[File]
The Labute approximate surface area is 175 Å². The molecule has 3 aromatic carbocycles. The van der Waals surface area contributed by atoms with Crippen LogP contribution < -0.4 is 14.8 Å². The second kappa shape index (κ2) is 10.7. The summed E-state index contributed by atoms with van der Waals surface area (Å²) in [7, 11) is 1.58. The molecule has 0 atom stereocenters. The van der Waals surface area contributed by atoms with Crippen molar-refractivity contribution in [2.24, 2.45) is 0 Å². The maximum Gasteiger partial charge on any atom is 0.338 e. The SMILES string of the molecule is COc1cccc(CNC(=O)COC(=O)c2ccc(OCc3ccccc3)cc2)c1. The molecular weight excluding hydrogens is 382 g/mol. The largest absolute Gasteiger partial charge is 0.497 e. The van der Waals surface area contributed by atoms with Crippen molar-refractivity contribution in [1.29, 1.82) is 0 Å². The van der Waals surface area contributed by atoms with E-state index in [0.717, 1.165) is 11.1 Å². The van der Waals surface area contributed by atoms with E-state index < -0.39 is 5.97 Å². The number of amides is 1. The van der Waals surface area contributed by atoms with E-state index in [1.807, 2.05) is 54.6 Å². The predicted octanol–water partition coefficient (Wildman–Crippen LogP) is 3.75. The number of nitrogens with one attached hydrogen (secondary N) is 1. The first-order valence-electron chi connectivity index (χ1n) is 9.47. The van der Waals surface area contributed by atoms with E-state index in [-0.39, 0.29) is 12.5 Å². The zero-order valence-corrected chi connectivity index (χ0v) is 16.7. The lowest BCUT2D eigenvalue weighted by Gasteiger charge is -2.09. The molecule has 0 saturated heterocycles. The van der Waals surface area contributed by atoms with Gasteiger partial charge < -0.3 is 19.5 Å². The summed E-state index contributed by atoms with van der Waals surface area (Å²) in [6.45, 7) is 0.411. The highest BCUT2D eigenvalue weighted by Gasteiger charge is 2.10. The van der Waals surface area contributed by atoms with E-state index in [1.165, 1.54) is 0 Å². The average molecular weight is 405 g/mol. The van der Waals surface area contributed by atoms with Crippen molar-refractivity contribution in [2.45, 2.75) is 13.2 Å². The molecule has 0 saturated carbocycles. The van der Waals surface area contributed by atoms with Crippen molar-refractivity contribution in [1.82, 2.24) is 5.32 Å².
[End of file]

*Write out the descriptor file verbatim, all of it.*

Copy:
The Labute approximate surface area is 175 Å². The molecule has 3 aromatic carbocycles. The van der Waals surface area contributed by atoms with Crippen LogP contribution < -0.4 is 14.8 Å². The second kappa shape index (κ2) is 10.7. The summed E-state index contributed by atoms with van der Waals surface area (Å²) in [7, 11) is 1.58. The molecule has 0 atom stereocenters. The van der Waals surface area contributed by atoms with Crippen molar-refractivity contribution in [2.24, 2.45) is 0 Å². The maximum Gasteiger partial charge on any atom is 0.338 e. The SMILES string of the molecule is COc1cccc(CNC(=O)COC(=O)c2ccc(OCc3ccccc3)cc2)c1. The molecular weight excluding hydrogens is 382 g/mol. The largest absolute Gasteiger partial charge is 0.497 e. The van der Waals surface area contributed by atoms with Crippen molar-refractivity contribution in [1.29, 1.82) is 0 Å². The van der Waals surface area contributed by atoms with E-state index in [0.717, 1.165) is 11.1 Å². The van der Waals surface area contributed by atoms with E-state index < -0.39 is 5.97 Å². The number of amides is 1. The van der Waals surface area contributed by atoms with E-state index in [1.807, 2.05) is 54.6 Å². The predicted octanol–water partition coefficient (Wildman–Crippen LogP) is 3.75. The number of nitrogens with one attached hydrogen (secondary N) is 1. The first-order valence-electron chi connectivity index (χ1n) is 9.47. The van der Waals surface area contributed by atoms with E-state index in [-0.39, 0.29) is 12.5 Å². The zero-order valence-corrected chi connectivity index (χ0v) is 16.7. The lowest BCUT2D eigenvalue weighted by Gasteiger charge is -2.09. The molecule has 0 saturated heterocycles. The van der Waals surface area contributed by atoms with Gasteiger partial charge < -0.3 is 19.5 Å². The summed E-state index contributed by atoms with van der Waals surface area (Å²) in [6.45, 7) is 0.411. The highest BCUT2D eigenvalue weighted by Gasteiger charge is 2.10. The van der Waals surface area contributed by atoms with E-state index in [1.165, 1.54) is 0 Å². The average molecular weight is 405 g/mol. The van der Waals surface area contributed by atoms with Crippen molar-refractivity contribution in [2.45, 2.75) is 13.2 Å². The molecule has 0 saturated carbocycles. The van der Waals surface area contributed by atoms with Crippen molar-refractivity contribution in [1.82, 2.24) is 5.32 Å².